Most economists would probably not describe the topic of economic measurement as being the forefront of their discipline, attracting a lot of attention from academic economists and economics students. This is in spite of the central importance of data and statistics to the general economics discourse and a long list of Nobel laureates who have made important contributions to the field of economic measurement. Indeed, in his independent review of UK economic statistics, Professor Sir Charles Bean noted that it is “striking how little professional economists today are taught about measurement issues”. More recently, the UK Office for National Statistics (ONS) has found it necessary to begin producing its own textbook on measuring the economy for students of economics and related subjects.
There is some evidence that this situation is changing, perhaps hurried on by the digital and data revolution that is disrupting production in many industries, including amongst statistical agencies. As testament to this, earlier this year the Royal Economic Society featured a special session on “Economic measurement with big data”, organised by the ESCoE and the Data Science Campus, and the Brookings Institution hosted a high-level seminar around the question “Can big data improve economic measurement?”.
The digital revolution has also helped move the economic measurement debate into more mainstream economics by igniting or re-igniting questions about the ability of GDP to reflect economic activity in the modern economy, let alone broader concepts such as welfare. These are questions that have generated interest in both the media and must read economics journals.
ESCoE and Economic Measurement
The ESCoE Conference on Economic Measurement is a new forum to promote research on economic measurement and increase dialogue between academic economists, national statisticians and statistics users to improve economic measurement. A joint venture between the ESCoE and the ONS, the 2019 conference was this year hosted at King’s College London, 8-10 May.
What conversations took place? Several sessions concerned new, typically big, data sources and the many challenges in converting these into economic statistics. Papers covered the use of newspaper text data, administrative data and card transactional data to measure the level of activity in the economy, as well as machine learning methods for nowcasting regional output growth. In his keynote address, Alberto Cavallo of Harvard Business School provided examples of how one might deal with some of the technical issues that arise when using crowd-sourced and online price data for measurement.
Many papers concerned conceptual issues in measuring the digital economy, tackling questions such as “How can we begin to value data as an asset?” and “How can we measure the contributions of cloud computing to the economy?”, as well as the measurement of other intangible assets and implications for the measurement of labour force skills.
The question of where to draw the line between GDP and welfare measures was also debated in two sessions on “GDP and beyond”. Contributions included papers on the measurement of well-being and sustainability and democratic measures of national income growth for the UK, as supplements to the GDP.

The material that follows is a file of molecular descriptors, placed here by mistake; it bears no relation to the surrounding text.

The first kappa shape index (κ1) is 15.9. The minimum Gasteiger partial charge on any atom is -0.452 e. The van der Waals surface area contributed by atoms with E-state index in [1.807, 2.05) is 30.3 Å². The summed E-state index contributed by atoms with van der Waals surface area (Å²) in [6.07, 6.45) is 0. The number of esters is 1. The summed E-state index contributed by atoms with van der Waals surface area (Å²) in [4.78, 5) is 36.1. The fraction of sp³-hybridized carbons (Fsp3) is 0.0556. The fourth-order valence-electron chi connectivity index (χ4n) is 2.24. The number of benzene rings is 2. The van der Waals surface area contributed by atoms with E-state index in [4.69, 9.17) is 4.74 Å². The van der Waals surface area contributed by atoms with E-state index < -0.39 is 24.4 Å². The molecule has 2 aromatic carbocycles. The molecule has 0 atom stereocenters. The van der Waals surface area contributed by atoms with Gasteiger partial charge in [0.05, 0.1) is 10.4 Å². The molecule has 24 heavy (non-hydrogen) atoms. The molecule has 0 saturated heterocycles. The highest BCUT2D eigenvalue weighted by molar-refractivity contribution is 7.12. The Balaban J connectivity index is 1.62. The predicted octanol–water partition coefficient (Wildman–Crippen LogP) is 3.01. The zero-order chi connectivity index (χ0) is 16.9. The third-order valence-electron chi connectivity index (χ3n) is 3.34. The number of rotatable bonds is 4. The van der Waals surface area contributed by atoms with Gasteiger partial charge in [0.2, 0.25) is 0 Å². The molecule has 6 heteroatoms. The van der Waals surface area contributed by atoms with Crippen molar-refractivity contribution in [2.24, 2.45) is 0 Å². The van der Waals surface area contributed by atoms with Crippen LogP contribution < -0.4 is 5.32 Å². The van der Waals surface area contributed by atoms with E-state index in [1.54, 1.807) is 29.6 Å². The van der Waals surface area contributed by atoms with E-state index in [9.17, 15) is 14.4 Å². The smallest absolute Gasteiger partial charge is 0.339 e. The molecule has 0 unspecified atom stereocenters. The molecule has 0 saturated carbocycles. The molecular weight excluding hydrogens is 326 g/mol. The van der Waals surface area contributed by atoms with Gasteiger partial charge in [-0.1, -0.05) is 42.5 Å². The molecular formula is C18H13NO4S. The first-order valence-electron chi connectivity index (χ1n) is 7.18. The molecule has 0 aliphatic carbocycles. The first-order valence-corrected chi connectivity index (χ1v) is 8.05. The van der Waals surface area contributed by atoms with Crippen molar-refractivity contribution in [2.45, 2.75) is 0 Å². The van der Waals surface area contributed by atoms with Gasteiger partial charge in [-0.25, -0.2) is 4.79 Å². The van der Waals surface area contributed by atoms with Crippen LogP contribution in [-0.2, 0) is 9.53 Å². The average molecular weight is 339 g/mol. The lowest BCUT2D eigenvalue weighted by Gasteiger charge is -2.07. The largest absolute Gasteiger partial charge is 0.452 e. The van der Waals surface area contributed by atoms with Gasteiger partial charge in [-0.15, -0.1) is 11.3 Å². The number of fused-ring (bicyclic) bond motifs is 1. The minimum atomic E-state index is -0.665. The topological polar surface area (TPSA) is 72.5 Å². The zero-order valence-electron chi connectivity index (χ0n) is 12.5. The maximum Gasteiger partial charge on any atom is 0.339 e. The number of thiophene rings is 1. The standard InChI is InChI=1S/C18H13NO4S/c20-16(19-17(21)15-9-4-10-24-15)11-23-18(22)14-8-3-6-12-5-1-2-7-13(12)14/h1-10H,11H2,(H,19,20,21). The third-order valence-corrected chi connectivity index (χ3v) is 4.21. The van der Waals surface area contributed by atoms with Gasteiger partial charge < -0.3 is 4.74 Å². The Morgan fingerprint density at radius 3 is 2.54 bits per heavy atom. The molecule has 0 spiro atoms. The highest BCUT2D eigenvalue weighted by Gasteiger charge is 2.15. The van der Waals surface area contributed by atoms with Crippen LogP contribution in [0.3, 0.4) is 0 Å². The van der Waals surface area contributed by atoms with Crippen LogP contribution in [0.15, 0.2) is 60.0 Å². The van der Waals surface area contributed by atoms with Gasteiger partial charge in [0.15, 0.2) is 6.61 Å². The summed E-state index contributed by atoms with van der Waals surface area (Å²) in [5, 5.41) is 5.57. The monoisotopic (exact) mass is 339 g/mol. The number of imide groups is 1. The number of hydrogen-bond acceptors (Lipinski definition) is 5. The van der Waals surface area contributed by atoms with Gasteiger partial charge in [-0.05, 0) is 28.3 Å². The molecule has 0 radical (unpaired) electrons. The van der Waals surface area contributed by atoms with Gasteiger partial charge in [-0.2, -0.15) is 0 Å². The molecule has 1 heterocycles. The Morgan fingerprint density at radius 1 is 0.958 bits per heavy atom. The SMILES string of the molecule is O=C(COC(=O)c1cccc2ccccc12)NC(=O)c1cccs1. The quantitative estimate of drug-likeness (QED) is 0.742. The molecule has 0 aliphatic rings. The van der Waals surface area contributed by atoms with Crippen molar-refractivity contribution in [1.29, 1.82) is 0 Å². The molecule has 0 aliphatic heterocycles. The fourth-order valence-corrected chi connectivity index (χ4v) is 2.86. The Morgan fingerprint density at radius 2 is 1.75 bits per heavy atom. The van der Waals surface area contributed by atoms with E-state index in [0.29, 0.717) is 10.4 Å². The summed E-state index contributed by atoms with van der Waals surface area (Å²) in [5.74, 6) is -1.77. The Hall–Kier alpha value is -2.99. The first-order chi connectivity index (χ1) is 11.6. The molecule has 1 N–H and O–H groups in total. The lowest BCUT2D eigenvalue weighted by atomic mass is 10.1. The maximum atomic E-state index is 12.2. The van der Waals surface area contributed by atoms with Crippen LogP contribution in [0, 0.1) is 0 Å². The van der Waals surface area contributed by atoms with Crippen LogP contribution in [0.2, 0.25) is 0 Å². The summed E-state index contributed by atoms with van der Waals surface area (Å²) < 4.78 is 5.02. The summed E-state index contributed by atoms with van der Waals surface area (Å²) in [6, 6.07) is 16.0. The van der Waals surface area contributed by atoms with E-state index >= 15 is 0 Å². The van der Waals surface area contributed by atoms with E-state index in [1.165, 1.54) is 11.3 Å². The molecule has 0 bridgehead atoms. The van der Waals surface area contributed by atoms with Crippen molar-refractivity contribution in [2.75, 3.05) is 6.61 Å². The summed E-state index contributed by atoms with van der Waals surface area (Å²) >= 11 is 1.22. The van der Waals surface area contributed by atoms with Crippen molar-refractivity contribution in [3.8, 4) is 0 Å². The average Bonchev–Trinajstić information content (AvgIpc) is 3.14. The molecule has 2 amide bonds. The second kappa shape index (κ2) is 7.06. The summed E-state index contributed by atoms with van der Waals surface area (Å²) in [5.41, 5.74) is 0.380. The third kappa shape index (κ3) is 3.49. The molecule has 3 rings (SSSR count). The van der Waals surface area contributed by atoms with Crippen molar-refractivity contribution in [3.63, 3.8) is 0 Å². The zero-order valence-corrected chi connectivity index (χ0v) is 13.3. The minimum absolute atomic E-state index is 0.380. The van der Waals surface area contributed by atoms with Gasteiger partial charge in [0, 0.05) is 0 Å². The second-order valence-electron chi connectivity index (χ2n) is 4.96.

Other topics that were viewed through the lens of economic measurement included: productivity, capital, prices, inequality and international trade. On productivity, John Fernald of the Federal Reserve Bank of San Francisco and INSEAD discussed in his keynote address the pitfalls of total factor productivity (TFP) measurement and argued that the productivity slowdown that we observe across advanced economies could not be explained by rising measurement error associated with the growth of information technologies. Papers on trade all touched upon issues for measurement arising because of the increasingly global nature of supply chains and production networks. The topic of production networks was also considered by Vasco Carvalho of University of Cambridge in his keynote address. He discussed the advances in macroeconomic understanding that might be made if we were better able to measure production links using transaction-level data.
Contributions to the discussions at the conference were also made by many PhD students, including Cian Allen (Trinity College Dublin), Andreas Freitag (University of Basel),Tahnee Ooms (University of Oxford) and Nam Hoai Vu (Swansea University) who for their contributions were awarded financial support to attend the conference by the Royal Economic Society.
The conference also saw the launch of a new online repository of historical data for the UK, a joint project between the Bank of England, ESCoE and the ONS. Panel debates covered the issue of trust in economic statistics in a post-truth world and policymakers, statisticians and academics set forth their priorities for the new SNA (aka the “national statistician’s bible”).
If you joined us at King’s College London for the ESCoE conference this year, you too may have noticed what seemed like a shift in attitudes towards and interest in economic measurement.
We are pleased to announce that we will be continuing the conversation next year at Economic Measurement 2020 to be held at King’s College London, 20th – 22nd May. The call for papers will open in November 2019.
ESCoE blogs are published to further debate. Any views expressed are solely those of the author(s) and so cannot be taken to represent those of the ESCoE, its partner institutions or the Office for National Statistics.